Mining - Extra Nonce

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See: Technical_Articles


VeriBlock provides a 64-bit integer extra nonce field that is factored into the computation of the merkle root, and hence the block hash. This field should be used as opposed to common alternatives, such as timestamp manipulation. The aim of this article is to provide an explanation of the VeriBlock merkle root and the extra nonce field's role.

Let's take an example UCP Mining Job message to use throughout this document.


In this message, we're able to identify the merkle root that will be used as a component of the block hash computation. The value in the above message is: 78F71FD9F518B5B43738477D84A3421ABDABFE2EDC503165. The last 12 properties in the above message represent raw ingredients that go into the computation of the merkle root.

VeriBlock Merkle Tree

Before delving into the computation, it's important to understand a few things about the VeriBlock merkle tree. It is somewhat unique in that it is essentially composed of three sub-trees. The three sub-trees represent the "Block Content Metapackage", the PoP Transactions Merkle tree and the "normal" transactions Merkle tree. The PoP transaction Merkle tree and normal transaction Merkle tree are each typical transaction Merkle trees. If we were to represent this in a hierarchical format, it would look like this:

               /                   \
                               /                    \

Block Content Metapackage

Referring back to our sample UCP Mining Job message, we see that we are given the merkle roots for each of the transaction trees in the properties "pop_transaction_merkle_root" and "normal_transaction_merkle_root". Now, to calculate the metapackage merkle root:

  1. The intermediate hash of the intermediate_metapackage_hash is provided.
  2. Concatenate the intermediate_metapackage_hash and the extra nonce (64-bit integer), represented as a byte[]
  3. Sha256 hash the concatenated value

Merkle Root

Having produced the complete metapackage hash above, it can be joined with the transaction root hash to produce the top-level Merkle root. The Mining Job message is initially computed with the "extra_nonce_start" value used in the above metapackage computation. The final merkle root is trimmed to the first 24 bytes.

Sample Java Test

Below is a sample program, written in Java, that computes the top-level Merkle root from the properties supplied in the Mining Job message above.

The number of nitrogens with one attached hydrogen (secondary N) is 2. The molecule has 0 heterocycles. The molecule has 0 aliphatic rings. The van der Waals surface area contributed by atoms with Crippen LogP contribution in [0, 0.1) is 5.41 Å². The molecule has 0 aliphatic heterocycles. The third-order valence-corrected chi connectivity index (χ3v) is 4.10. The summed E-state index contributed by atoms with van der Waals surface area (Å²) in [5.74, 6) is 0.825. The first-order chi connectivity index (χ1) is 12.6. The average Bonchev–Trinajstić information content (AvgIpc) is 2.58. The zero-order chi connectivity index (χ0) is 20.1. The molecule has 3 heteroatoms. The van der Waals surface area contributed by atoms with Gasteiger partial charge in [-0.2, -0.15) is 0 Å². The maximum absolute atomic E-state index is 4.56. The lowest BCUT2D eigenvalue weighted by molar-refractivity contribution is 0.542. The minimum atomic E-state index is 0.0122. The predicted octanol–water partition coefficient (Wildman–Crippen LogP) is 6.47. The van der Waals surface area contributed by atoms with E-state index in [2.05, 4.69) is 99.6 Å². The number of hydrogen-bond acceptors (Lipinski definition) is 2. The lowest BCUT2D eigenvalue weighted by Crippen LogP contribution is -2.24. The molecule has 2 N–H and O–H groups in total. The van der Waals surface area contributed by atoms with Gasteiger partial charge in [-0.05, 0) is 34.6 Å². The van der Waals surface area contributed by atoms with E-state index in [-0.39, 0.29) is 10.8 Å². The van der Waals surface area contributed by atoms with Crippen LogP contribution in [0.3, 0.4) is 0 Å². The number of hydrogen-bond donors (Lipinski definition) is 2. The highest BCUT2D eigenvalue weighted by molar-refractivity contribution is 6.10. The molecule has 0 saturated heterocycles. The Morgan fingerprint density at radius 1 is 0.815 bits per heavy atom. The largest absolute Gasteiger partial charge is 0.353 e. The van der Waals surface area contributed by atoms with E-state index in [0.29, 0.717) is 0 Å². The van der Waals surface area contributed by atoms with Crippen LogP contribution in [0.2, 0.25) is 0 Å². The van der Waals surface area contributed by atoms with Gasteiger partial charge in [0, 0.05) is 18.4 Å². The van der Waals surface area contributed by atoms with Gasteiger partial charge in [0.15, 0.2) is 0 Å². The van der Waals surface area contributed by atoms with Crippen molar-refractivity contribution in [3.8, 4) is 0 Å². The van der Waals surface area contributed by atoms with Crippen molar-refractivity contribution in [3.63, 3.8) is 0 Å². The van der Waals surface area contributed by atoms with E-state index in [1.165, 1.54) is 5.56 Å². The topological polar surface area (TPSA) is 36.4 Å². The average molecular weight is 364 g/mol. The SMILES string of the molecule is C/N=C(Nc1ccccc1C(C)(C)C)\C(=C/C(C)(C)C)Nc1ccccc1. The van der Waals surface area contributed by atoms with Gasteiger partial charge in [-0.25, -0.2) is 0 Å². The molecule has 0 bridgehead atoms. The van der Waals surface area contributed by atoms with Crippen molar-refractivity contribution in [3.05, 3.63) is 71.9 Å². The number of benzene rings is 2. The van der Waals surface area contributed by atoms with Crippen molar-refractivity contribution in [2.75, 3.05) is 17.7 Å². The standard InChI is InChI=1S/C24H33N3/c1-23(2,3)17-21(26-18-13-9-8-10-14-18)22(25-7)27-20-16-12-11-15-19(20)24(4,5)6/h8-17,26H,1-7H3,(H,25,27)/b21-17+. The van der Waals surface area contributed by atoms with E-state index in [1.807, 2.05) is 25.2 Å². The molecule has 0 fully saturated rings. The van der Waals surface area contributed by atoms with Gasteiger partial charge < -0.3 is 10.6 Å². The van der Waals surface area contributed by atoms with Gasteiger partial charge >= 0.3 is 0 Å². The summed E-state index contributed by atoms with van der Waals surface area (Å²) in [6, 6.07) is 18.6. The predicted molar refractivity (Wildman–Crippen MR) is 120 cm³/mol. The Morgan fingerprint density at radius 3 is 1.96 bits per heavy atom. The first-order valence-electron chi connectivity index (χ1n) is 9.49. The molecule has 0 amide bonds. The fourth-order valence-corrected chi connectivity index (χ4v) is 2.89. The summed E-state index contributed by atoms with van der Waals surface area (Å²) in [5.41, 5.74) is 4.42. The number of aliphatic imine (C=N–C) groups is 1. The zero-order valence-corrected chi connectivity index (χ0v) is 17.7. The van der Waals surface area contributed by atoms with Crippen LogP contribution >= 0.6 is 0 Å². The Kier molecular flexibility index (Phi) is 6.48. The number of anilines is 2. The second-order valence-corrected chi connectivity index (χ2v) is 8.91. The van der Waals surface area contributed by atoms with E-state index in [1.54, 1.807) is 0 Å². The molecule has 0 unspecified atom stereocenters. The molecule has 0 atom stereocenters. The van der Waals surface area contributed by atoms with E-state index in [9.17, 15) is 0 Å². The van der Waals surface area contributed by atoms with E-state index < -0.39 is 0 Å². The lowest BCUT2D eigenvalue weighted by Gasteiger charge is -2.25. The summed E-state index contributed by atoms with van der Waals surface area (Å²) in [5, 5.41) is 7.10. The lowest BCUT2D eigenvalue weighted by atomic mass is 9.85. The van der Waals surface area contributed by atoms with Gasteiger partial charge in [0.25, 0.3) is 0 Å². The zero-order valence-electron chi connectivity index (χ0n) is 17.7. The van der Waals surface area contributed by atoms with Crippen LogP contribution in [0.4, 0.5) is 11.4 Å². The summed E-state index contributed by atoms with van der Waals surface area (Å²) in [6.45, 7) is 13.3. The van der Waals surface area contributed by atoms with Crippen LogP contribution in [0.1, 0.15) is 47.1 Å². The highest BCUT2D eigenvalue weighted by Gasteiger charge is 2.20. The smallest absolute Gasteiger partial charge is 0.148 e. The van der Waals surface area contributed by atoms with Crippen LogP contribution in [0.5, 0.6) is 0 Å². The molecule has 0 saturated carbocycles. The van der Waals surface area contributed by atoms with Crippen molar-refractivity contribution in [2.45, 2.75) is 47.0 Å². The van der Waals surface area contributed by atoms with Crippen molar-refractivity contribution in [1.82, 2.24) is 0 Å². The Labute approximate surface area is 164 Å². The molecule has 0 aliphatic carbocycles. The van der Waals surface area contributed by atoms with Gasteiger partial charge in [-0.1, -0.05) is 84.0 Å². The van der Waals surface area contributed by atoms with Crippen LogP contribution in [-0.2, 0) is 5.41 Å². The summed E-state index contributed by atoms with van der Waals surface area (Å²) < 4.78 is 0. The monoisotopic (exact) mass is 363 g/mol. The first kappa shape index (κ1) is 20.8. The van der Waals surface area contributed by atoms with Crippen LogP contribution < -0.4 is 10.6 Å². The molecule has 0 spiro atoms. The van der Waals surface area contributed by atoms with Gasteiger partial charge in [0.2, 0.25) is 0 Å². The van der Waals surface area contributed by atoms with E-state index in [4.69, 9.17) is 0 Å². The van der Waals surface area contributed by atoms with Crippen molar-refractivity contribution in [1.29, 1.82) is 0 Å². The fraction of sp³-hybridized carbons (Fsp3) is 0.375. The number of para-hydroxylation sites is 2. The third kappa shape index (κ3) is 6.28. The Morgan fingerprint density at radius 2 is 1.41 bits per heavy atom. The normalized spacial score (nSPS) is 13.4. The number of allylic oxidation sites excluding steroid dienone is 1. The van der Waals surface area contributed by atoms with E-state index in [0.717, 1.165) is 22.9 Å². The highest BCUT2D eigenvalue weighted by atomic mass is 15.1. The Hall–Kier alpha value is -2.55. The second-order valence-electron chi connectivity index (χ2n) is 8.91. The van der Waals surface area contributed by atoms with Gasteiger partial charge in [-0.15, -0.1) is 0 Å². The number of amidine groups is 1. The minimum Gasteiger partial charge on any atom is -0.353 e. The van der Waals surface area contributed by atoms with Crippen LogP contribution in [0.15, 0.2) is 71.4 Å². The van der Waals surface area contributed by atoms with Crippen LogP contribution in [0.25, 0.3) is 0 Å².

import javax.xml.bind.DatatypeConverter;
import java.nio.charset.StandardCharsets;

public class ExtraNonceDemo {
    public static void main(String[] args) {
        String popTxMerkleRoot = "0000000000000000000000000000000000000000000000000000000000000000";
        String normalTxMerkleRoot = "0000000000000000000000000000000000000000000000000000000000000000";

        String intermediateMetapackageHash = "219819F77F0E0DB759594E61F3952C168231D6FEE0C6C30AFC933A120914BECE";

        long extraNonce = 0L;

        byte[] intermediateMetapackageHashBytes = DatatypeConverter.parseHexBinary(intermediateMetapackageHash);

        // Calculate the block content metapackage with the extra nonce
        byte[] blockContentMerkleRootWithExtraNonce = SHA256ReturnBytes(concat(intermediateMetapackageHashBytes, longToByteArray(extraNonce)));

        byte[] txMerkleRoot = SHA256ReturnBytes(concat(DatatypeConverter.parseHexBinary(popTxMerkleRoot), DatatypeConverter.parseHexBinary(normalTxMerkleRoot)));

        byte[] merkleRoot = SHA256ReturnBytes(concat(blockContentMerkleRootWithExtraNonce, txMerkleRoot));
        byte[] trimmedContentMerkleRoot = new byte[24];
        System.arraycopy(merkleRoot, 0, trimmedContentMerkleRoot, 0, trimmedContentMerkleRoot.length);


    public static byte[] longToByteArray(long input) {
        return new byte[]{
                (byte) ((input & 0xFF00000000000000l) >> 56),
                (byte) ((input & 0x00FF000000000000l) >> 48),
                (byte) ((input & 0x0000FF0000000000l) >> 40),
                (byte) ((input & 0x000000FF00000000l) >> 32),
                (byte) ((input & 0x00000000FF000000l) >> 24),
                (byte) ((input & 0x0000000000FF0000l) >> 16),
                (byte) ((input & 0x000000000000FF00l) >> 8),
                (byte) ((input & 0x00000000000000FFl)),

    public static byte[] concat(byte[] first, byte[] second) {
        byte[] result = new byte[first.length + second.length];
        System.arraycopy(first, 0, result, 0, first.length);
        System.arraycopy(second, 0, result, first.length, second.length);
        return result;

    public static byte[] SHA256ReturnBytes(String input) {
        return SHA256ReturnBytes(input.getBytes(StandardCharsets.UTF_8));

    public static byte[] SHA256ReturnBytes(byte[] input) {
        return _sha256.digest(input);

    private static MessageDigest _sha256;

    static {
        try {
            _sha256 = MessageDigest.getInstance("SHA-256");
        } catch (
                NoSuchAlgorithmException e) {

Extra Nonce

Each subscribed UCP mining client is assigned an extra nonce range, represented above by the properties "extra_nonce_start" and "extra_nonce_end". Supplying values outside of your assigned range will result in a rejection of the submission.

To aid in third-party implementations, below are the calculated merkle roots for 5 different extra nonce values in the range specified above.

Extra Nonce: 552 -> A4D09298321FE8C5893F45A07633EB80E044612F22ACC7BB

Extra Nonce: 983 -> C349240F588FBBBBCD3BC9A1DD99DC5FDB4E17A498AC956C

Extra Nonce: 10478 -> CBA028C21DCDFAF3CF2FACF3192A6DB5C4647103F33C3F08

Extra Nonce: 55231 -> 38E87C83FE132D5235D5364AB82103CBC5EBCA2CA567F0AB

Extra Nonce: 887166 -> 025D310D312997A50A46A654FAE78EE0CDF9F55190A52CDA